THE LAST OLD PLACE

A SEARCH THROUGH PORTUGAL

A literary journey through Portugal from bottom to top, by a freelance writer with a reputation for erudite outdoor articles. From the Algarve to Tras os Montes, Proper and old-world confrere Adriano hunt and gather pieces of Portugal. Proper, an American, had spent a couple of years there while serving in the foreign service, and he knew there was much to take in if done appropriately. Hence the leisurely, sedate pace of the pair's countrywide ramble; they have time to stop and smell the roses, time to take a good look around. Proper's eye is for the telling detail, and he finds it everywhere—in the odd snippet of anthropology or passage of history, in a sampling of wine or a mythological tale. Language, national temperament, regional cooking, architectural styles, bookstores, markets—all yield something to Proper in his search for what makes Portugal distinctive. He also finds ample opportunity to indulge in two favorite pastimes: fly-fishing for trout and shotgunning for snipe and Portuguese partridge. Here, he takes all these disparate elements and fashions them into a place-portrait of beauty and depth and originality. The writing has an oblique character, with idiosyncratic gaps and fractures. Running through the book is a humor so dry it threatens to combust spontaneously, while a faint trace of poetry gives the account the woven qualities found in a good prose poem. The time and effort of a slow, close reading are repaid in spades. A charmer of a book, weird and wonderful. Proper is no longer the private property of the rod-and-gun club.

Pub Date: March 1, 1993

ISBN: 0-671-78226-6

Page Count: 256

Publisher: Simon & Schuster

Review Posted Online: May 20, 2010

Kirkus Reviews Issue: Jan. 1, 1993

Did you like this book?

No Comments Yet

MARTIN LUTHER KING, JR. AND THE MARCH ON WASHINGTON

This early reader is an excellent introduction to the March on Washington in 1963 and the important role in the march played by Martin Luther King Jr. Ruffin gives the book a good, dramatic start: “August 28, 1963. It is a hot summer day in Washington, D.C. More than 250,00 people are pouring into the city.” They have come to protest the treatment of African-Americans here in the US. With stirring original artwork mixed with photographs of the events (and the segregationist policies in the South, such as separate drinking fountains and entrances to public buildings), Ruffin writes of how an end to slavery didn’t mark true equality and that these rights had to be fought for—through marches and sit-ins and words, particularly those of Dr. King, and particularly on that fateful day in Washington. Within a year the Civil Rights Act of 1964 had been passed: “It does not change everything. But it is a beginning.” Lots of visual cues will help new readers through the fairly simple text, but it is the power of the story that will keep them turning the pages. (Easy reader. 6-8)

Pub Date: Jan. 1, 2001

ISBN: 0-448-42421-5

Page Count: 48

Publisher: Grosset & Dunlap

Review Posted Online: May 20, 2010

Kirkus Reviews Issue: Dec. 1, 2000

Did you like this book?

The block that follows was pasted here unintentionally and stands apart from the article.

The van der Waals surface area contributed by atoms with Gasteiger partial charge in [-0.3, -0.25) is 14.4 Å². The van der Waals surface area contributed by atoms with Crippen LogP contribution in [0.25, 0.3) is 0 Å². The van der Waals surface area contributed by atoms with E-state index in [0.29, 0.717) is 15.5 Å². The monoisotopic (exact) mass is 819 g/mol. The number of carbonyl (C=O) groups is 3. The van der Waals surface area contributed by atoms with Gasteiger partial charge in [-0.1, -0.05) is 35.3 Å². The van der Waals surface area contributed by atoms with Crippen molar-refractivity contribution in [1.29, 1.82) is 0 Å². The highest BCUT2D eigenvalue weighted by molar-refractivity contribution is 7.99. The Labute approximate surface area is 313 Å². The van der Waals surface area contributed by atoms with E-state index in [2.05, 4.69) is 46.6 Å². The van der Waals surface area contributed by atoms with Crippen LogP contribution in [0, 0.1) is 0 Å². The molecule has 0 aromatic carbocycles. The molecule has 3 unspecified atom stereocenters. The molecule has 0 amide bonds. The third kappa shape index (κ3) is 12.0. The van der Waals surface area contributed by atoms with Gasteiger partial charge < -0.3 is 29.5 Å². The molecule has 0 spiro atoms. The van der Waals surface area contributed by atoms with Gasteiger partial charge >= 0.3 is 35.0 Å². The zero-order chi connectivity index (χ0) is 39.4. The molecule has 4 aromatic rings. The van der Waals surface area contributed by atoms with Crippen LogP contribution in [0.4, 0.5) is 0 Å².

No Comments Yet

WHAT A WONDERFUL WORLD

A LIFETIME OF RECORDINGS

Noted jazz and pop record producer Thiele offers a chatty autobiography. Aided by record-business colleague Golden, Thiele traces his career from his start as a ``pubescent, novice jazz record producer'' in the 1940s through the '50s, when he headed Coral, Dot, and Roulette Records, and the '60s, when he worked for ABC and ran the famous Impulse! jazz label. At Coral, Thiele championed the work of ``hillbilly'' singer Buddy Holly, although the only sessions he produced with Holly were marred by saccharine strings. The producer specialized in more mainstream popsters like the irrepressibly perky Teresa Brewer (who later became his fourth wife) and the bubble-machine muzak-meister Lawrence Welk. At Dot, Thiele was instrumental in recording Jack Kerouac's famous beat- generation ramblings to jazz accompaniment (recordings that Dot's president found ``pornographic''), while also overseeing a steady stream of pop hits. He then moved to the Mafia-controlled Roulette label, where he observed the ``silk-suited, pinky-ringed'' entourage who frequented the label's offices. Incredibly, however, Thiele remembers the famously hard-nosed Morris Levy, who ran the label and was eventually convicted of extortion, as ``one of the kindest, most warm-hearted, and classiest music men I have ever known.'' At ABC/Impulse!, Thiele oversaw the classic recordings of John Coltrane, although he is the first to admit that Coltrane essentially produced his own sessions. Like many producers of the day, Thiele participated in the ownership of publishing rights to some of the songs he recorded; he makes no apology for this practice, which he calls ``entirely appropriate and without any ethical conflicts.'' A pleasant, if not exactly riveting, memoir that will be of most interest to those with a thirst for cocktail-hour stories of the record biz. (25 halftones, not seen)

Pub Date: May 1, 1995

ISBN: 0-19-508629-4

Page Count: 224

Publisher: Oxford Univ.

Review Posted Online: May 20, 2010

Kirkus Reviews Issue: March 1, 1995

Did you like this book?

more